thu 13/12/2018

SWAP'ra Gala, Opera Holland Park review - all-women stars and scenes | reviews, news & interviews

SWAP'ra Gala, Opera Holland Park review - all-women stars and scenes

SWAP'ra Gala, Opera Holland Park review - all-women stars and scenes

Much supernaturally beautiful singing for a practical cause

Condictor Jessica Cottis salutes founder SWAP'ra team Madeleine Pierard, Sophie Gilpin, Ella Marchment, Anna Patalong and Kitty WhatelyAll images by Robert Workman

Two women, Julia Sporsén's female Composer and Jennifer France's Zerbinetta in Strauss's Ariadne auf Naxos, stole most hearts with their togetherness at Holland Park recently. Many more trod similar air last night in favour of a down-to-earth cause, supported by other women as orchestral players, conductors, directors and stage crew.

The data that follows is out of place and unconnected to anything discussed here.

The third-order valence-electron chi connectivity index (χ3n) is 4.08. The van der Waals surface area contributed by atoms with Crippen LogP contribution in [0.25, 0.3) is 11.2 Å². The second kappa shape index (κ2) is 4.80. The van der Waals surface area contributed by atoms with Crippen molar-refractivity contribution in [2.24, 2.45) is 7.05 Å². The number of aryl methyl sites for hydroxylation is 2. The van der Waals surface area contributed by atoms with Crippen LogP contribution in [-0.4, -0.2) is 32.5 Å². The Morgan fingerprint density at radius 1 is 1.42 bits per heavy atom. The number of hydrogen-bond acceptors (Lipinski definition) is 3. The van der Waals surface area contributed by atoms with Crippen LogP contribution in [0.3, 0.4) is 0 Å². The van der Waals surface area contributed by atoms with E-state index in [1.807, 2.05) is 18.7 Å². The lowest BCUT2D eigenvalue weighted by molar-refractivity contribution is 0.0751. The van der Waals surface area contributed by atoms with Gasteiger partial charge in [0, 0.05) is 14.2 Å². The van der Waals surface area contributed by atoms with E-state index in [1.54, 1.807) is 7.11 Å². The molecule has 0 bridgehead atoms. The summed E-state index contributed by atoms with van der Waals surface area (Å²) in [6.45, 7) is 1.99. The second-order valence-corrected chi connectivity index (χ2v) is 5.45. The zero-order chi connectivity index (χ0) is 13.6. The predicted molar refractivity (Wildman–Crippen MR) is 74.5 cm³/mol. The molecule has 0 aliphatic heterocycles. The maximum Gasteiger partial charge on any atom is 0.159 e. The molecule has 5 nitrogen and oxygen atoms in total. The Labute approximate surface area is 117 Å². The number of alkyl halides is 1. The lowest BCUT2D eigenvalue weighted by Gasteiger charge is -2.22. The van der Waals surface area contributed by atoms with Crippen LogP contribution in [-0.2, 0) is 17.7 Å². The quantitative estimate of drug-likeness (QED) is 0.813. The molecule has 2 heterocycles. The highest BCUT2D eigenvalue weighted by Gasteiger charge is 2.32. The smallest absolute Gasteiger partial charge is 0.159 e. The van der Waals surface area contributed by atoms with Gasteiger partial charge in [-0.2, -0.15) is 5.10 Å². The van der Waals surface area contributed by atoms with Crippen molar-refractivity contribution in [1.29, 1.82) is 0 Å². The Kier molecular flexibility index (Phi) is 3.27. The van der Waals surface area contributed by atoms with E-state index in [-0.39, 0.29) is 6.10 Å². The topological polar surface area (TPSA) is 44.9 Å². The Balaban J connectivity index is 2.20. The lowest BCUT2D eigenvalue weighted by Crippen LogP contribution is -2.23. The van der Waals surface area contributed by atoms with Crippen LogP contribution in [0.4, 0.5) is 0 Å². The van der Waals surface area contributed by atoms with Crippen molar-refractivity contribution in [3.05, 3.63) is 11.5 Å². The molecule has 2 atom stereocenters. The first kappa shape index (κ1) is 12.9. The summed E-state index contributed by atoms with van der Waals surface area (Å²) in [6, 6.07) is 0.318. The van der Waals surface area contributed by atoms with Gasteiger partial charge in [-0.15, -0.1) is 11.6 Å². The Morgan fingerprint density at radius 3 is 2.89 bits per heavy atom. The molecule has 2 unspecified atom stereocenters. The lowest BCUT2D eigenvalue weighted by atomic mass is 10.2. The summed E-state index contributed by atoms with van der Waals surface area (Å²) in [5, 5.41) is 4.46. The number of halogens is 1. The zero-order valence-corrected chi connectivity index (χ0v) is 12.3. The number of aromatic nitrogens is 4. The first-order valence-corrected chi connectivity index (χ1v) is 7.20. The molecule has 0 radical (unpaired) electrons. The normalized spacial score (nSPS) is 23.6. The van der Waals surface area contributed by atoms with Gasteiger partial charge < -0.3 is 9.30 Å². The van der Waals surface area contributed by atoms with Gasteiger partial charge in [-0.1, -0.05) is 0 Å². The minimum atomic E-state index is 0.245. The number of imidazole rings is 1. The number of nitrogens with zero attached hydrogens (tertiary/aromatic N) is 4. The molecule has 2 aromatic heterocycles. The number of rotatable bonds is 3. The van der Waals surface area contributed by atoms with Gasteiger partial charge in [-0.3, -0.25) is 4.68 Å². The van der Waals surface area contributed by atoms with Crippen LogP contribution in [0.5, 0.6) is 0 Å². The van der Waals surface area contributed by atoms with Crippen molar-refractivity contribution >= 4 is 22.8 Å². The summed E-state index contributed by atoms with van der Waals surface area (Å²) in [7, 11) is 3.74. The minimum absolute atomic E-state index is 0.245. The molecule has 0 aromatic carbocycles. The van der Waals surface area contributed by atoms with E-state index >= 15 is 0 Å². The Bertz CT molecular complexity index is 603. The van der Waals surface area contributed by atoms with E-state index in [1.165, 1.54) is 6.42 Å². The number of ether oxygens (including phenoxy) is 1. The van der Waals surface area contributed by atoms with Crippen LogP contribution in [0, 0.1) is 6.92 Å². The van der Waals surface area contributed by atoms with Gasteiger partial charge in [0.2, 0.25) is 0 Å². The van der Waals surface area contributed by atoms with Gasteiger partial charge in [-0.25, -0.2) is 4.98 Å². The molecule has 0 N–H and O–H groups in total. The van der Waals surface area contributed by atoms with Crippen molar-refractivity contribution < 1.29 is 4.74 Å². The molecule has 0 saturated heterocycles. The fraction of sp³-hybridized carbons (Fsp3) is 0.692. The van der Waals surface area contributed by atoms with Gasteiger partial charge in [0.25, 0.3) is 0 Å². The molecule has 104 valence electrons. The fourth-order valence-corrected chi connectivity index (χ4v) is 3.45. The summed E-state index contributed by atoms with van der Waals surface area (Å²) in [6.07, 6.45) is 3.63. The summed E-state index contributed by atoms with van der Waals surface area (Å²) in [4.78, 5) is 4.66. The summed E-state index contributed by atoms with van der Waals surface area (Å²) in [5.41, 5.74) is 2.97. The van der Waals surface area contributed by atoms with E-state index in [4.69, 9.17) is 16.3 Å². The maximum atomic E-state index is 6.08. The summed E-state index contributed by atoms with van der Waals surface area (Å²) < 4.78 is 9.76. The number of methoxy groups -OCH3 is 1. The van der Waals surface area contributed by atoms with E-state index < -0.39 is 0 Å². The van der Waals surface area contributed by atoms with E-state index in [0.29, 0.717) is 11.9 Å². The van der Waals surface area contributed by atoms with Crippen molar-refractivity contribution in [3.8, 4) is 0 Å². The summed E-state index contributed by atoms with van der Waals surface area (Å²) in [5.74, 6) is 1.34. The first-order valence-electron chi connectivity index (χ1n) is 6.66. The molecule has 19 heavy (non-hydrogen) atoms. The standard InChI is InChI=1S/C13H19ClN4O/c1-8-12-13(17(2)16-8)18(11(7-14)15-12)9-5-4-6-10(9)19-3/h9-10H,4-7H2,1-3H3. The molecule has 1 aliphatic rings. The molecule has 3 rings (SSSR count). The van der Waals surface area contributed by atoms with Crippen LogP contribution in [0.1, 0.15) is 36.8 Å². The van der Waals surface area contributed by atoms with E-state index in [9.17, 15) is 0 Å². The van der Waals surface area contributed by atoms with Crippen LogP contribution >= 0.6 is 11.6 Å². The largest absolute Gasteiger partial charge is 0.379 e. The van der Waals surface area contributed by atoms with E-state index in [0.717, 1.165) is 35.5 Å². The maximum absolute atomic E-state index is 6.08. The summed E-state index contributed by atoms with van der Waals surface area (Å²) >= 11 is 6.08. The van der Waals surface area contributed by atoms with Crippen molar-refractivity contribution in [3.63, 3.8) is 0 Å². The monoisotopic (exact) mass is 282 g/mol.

The wider aims of the newly founded SWAP'ra - Supporting Women and Parents in Opera - include encouraging leaders in the field who redress the balance so that we end up no longer appending "women" to conductors, directors and composers; check out the neatly-presented percentages on the organisation's excellent website if you don't think there's a problem. More specifically, it already has two firm objectives: to encourage directors and companies to give out schedules well in advance to enable family planning, so to speak, and to get more opera houses to provide creche/childcare facilities, as OHP and Scottish Opera already do. Kitty Whately and Anna Devin as Nero and PoppeaFounder members - the directors Ella Marchment and Sophie Gilpin along with singers Anna Patalong, Madeleine Pierard and Kitty Whately (pictured above as Monteverdi's Nero - nominally, at least, since the final duet is by another composer - to Anna Devin's Poppea) - did a slick shared job of presenting their cause; then the ever-spirited Fiona Shaw spoke further on the necessities of the life-work balance before introducing no less than 17 operatic excerpts familiar and not, featuring 42 soloists, two choruses, four conductors led by the engaging Jessica Cottis in charge of a full orchestra, and 10 directors.